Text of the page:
“What we are today comes from our thoughts of yesterday, and our present thoughts build our life tomorrow: our life is the creation of our mind” 






Cognitive Therapy

Cognitive behavioural therapy (the father of Cognitive Therapy) can be traced back to the 1950s. Psychotherapist Albert Ellis developed the RET (Rational Emotive Therapy) approach in response to his frustrations regarding aspects of psychoanalysis. Another psychotherapist named Aaron T Beck would advance some of these theories and also make a major contribution to the movement with his development of Cognitive Therapy. It was largely a result of experiments he conducted to test traditional psychoanalytical ideas about depression. His seminal work Depression: Causes and Treatment (1967) was highly influential and set out his findings and theories about the Cognitive approach.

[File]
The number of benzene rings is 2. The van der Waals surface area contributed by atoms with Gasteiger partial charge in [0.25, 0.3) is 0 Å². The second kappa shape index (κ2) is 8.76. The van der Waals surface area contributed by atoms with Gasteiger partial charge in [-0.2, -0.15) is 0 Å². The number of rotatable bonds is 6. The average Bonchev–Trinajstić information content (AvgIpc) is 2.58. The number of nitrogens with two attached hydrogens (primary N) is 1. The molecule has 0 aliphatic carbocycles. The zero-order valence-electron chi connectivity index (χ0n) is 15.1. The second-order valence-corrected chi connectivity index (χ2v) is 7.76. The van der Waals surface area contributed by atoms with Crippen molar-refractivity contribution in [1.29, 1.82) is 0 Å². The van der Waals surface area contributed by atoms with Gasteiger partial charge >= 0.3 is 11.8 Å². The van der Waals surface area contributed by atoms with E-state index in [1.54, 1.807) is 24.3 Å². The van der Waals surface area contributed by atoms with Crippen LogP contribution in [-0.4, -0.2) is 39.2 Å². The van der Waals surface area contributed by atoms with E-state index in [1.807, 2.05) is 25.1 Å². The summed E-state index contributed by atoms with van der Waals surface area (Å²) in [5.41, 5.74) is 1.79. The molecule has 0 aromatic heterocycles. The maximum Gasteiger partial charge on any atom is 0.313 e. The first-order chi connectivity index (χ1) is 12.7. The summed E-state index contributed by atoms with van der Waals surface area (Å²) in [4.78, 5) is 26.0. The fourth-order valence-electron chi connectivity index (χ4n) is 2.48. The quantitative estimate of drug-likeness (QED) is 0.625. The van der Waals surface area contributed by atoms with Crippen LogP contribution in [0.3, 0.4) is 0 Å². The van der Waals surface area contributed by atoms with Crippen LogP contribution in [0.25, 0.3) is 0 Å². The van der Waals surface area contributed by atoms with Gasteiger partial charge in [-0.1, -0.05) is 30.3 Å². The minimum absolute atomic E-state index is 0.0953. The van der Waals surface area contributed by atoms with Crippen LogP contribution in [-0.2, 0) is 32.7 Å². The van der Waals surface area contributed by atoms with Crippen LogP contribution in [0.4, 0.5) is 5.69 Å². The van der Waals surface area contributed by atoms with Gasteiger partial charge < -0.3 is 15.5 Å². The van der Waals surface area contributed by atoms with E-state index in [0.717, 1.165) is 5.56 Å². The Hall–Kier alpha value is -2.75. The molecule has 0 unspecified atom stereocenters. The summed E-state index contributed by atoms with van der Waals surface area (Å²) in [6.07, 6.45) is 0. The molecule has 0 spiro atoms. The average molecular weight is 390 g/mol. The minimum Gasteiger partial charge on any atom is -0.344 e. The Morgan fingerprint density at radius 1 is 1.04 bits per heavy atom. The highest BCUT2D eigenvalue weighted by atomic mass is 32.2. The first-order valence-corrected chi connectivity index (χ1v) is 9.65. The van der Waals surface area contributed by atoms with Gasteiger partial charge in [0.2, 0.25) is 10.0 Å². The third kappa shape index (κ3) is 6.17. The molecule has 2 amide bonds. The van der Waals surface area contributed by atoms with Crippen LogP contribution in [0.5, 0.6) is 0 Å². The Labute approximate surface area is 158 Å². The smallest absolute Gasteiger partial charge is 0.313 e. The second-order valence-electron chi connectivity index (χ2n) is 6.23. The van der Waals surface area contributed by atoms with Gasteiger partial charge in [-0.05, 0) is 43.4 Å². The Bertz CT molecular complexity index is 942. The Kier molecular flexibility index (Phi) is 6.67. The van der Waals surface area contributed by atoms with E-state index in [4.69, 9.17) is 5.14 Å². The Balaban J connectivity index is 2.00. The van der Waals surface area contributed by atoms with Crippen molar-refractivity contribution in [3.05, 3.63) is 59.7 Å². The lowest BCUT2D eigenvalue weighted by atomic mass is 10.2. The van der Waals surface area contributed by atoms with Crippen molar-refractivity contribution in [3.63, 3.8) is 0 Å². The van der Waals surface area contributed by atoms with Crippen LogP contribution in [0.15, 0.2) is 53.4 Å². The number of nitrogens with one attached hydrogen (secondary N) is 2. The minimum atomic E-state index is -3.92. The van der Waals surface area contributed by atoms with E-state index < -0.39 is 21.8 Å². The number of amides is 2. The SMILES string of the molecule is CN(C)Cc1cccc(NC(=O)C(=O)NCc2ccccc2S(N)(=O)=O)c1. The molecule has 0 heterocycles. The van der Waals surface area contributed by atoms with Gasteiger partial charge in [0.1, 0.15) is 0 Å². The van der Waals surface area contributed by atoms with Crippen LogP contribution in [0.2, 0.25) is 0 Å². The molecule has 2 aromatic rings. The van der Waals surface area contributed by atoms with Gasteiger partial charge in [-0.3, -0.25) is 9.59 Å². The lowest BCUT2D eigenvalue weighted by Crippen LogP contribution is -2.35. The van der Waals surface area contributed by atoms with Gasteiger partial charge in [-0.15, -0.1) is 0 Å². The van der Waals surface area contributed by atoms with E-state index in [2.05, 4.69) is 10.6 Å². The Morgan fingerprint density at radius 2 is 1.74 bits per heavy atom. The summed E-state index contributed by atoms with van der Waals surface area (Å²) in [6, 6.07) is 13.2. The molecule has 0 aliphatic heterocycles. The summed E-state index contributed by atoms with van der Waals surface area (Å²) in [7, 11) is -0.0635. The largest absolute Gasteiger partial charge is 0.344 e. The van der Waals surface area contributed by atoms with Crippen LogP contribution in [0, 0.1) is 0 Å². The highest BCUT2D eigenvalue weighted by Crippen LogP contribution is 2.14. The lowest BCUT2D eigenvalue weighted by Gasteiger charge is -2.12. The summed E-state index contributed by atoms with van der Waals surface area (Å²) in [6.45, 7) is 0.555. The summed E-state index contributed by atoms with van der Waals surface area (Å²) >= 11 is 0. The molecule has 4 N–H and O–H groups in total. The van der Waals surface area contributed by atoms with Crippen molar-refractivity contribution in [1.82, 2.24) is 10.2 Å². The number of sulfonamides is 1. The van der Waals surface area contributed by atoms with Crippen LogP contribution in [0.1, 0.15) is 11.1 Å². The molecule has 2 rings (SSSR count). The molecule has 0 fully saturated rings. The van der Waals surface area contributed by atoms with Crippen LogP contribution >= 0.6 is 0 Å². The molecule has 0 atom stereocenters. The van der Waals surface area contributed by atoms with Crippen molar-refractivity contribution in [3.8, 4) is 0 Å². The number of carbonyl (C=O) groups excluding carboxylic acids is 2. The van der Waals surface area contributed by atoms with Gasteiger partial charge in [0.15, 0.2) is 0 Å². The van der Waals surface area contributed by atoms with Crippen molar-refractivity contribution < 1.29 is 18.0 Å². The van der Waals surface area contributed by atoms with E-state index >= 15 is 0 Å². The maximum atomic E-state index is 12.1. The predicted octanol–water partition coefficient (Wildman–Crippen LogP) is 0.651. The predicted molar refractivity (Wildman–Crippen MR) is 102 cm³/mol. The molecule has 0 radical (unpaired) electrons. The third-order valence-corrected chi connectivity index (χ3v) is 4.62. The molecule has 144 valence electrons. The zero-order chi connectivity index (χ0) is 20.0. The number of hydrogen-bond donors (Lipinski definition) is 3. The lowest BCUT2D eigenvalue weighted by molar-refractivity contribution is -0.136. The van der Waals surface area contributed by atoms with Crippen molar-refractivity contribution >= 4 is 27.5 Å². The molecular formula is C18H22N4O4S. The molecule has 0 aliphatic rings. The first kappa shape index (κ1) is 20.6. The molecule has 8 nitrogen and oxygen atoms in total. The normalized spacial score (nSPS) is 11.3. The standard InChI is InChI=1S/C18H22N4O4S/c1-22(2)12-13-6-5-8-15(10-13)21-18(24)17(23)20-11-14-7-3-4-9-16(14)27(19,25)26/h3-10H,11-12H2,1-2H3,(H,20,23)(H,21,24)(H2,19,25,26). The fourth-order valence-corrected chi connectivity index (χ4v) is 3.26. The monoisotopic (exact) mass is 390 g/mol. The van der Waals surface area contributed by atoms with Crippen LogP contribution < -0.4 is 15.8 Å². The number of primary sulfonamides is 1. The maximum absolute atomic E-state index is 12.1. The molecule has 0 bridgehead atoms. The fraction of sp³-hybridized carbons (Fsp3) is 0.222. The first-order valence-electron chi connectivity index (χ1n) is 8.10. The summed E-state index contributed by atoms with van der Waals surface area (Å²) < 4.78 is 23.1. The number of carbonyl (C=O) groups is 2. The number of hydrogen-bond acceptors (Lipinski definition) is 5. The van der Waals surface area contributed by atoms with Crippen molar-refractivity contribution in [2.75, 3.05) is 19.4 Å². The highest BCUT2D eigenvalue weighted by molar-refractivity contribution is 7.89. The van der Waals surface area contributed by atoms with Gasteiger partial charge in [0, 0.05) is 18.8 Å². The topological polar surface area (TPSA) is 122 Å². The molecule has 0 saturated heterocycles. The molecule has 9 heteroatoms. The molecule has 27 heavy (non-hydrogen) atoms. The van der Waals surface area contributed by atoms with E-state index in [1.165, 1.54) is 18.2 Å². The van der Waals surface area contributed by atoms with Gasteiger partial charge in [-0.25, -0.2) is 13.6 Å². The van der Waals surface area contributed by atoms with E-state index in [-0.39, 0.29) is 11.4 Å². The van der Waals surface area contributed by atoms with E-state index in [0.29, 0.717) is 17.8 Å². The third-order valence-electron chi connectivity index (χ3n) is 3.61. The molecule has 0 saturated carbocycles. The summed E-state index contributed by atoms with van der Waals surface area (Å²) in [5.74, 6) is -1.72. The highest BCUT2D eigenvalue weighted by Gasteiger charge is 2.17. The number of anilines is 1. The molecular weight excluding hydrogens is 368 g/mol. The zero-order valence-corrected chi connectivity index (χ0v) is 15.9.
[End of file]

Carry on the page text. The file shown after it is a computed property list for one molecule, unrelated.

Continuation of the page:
Cognitive Therapy is a here-and-now type of psychotherapy. Its therapists aim to help their clients identify negative thought patterns and replace them with more positive beliefs. The approach is usually time-limited with strong emphasis placed on problem-solving and behavioural alteration.

Cognitive Therapy is based on the Cognitive model. It takes as its premise the idea that people's emotions are heavily influenced by their own personal perceptions about certain stimuli. In other words, it is not the situation that is perceived to have an effect, but rather people's own thoughts regarding a situation. Cognitive therapists encourage individuals to confront these thought patterns and consider whether or not they are reasonable.
Cognitive psychotherapy has been used extensively over the past 40 years, to treat a wide range of conditions. Depression is the most commonly addressed problem but the Cognitive approach is also suitable for many other issues. The amount of sessions is dependent upon an agreement between therapist and client.